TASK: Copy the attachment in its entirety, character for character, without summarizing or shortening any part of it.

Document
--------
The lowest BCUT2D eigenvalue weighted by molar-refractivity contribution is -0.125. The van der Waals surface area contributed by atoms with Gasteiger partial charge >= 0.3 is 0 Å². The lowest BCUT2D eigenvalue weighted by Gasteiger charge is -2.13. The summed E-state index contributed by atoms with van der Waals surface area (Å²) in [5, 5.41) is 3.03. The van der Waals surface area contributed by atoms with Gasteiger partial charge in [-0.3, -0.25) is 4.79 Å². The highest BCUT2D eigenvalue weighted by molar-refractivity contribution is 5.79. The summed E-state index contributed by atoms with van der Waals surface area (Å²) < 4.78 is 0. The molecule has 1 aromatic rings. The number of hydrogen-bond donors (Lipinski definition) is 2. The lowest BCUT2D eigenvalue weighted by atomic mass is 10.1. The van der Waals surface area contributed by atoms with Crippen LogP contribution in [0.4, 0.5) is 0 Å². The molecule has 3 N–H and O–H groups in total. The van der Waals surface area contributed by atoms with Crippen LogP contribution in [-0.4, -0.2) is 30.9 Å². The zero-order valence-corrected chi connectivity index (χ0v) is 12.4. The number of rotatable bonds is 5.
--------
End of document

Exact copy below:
The lowest BCUT2D eigenvalue weighted by molar-refractivity contribution is -0.125. The van der Waals surface area contributed by atoms with Gasteiger partial charge >= 0.3 is 0 Å². The lowest BCUT2D eigenvalue weighted by Gasteiger charge is -2.13. The summed E-state index contributed by atoms with van der Waals surface area (Å²) in [5, 5.41) is 3.03. The van der Waals surface area contributed by atoms with Gasteiger partial charge in [-0.3, -0.25) is 4.79 Å². The highest BCUT2D eigenvalue weighted by molar-refractivity contribution is 5.79. The summed E-state index contributed by atoms with van der Waals surface area (Å²) < 4.78 is 0. The molecule has 1 aromatic rings. The number of hydrogen-bond donors (Lipinski definition) is 2. The lowest BCUT2D eigenvalue weighted by atomic mass is 10.1. The van der Waals surface area contributed by atoms with Crippen LogP contribution in [0.4, 0.5) is 0 Å². The molecule has 3 N–H and O–H groups in total. The van der Waals surface area contributed by atoms with Crippen LogP contribution in [-0.4, -0.2) is 30.9 Å². The zero-order valence-corrected chi connectivity index (χ0v) is 12.4. The number of rotatable bonds is 5.